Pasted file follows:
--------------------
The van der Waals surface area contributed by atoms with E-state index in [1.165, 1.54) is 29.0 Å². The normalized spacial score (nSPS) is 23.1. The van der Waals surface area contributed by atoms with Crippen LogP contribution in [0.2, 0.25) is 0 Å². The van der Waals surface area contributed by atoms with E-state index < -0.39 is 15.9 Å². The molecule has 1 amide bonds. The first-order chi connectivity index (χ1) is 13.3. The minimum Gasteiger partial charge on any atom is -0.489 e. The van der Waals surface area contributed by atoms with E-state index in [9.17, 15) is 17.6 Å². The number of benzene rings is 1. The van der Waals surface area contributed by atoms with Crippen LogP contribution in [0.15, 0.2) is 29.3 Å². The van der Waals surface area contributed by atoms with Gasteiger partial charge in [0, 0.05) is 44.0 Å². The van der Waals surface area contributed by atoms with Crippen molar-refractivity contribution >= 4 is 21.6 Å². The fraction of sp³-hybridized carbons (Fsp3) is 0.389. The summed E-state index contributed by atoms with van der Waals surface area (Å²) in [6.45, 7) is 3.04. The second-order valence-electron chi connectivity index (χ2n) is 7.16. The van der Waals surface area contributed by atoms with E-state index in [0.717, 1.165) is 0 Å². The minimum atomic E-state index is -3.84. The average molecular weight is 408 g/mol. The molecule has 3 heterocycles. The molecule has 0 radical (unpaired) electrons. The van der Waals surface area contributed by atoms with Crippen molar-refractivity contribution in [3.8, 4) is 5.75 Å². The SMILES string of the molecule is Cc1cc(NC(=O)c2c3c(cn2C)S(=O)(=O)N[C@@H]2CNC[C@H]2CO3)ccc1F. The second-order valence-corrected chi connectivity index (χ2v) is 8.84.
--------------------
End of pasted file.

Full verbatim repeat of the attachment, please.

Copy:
The van der Waals surface area contributed by atoms with E-state index in [1.165, 1.54) is 29.0 Å². The normalized spacial score (nSPS) is 23.1. The van der Waals surface area contributed by atoms with Crippen LogP contribution in [0.2, 0.25) is 0 Å². The van der Waals surface area contributed by atoms with E-state index < -0.39 is 15.9 Å². The molecule has 1 amide bonds. The first-order chi connectivity index (χ1) is 13.3. The minimum Gasteiger partial charge on any atom is -0.489 e. The van der Waals surface area contributed by atoms with E-state index in [9.17, 15) is 17.6 Å². The number of benzene rings is 1. The van der Waals surface area contributed by atoms with Crippen LogP contribution in [0.15, 0.2) is 29.3 Å². The van der Waals surface area contributed by atoms with Gasteiger partial charge in [0, 0.05) is 44.0 Å². The van der Waals surface area contributed by atoms with Crippen molar-refractivity contribution >= 4 is 21.6 Å². The fraction of sp³-hybridized carbons (Fsp3) is 0.389. The summed E-state index contributed by atoms with van der Waals surface area (Å²) in [6.45, 7) is 3.04. The second-order valence-electron chi connectivity index (χ2n) is 7.16. The van der Waals surface area contributed by atoms with E-state index in [0.717, 1.165) is 0 Å². The minimum atomic E-state index is -3.84. The average molecular weight is 408 g/mol. The molecule has 3 heterocycles. The molecule has 0 radical (unpaired) electrons. The van der Waals surface area contributed by atoms with Crippen molar-refractivity contribution in [3.8, 4) is 5.75 Å². The SMILES string of the molecule is Cc1cc(NC(=O)c2c3c(cn2C)S(=O)(=O)N[C@@H]2CNC[C@H]2CO3)ccc1F. The second-order valence-corrected chi connectivity index (χ2v) is 8.84.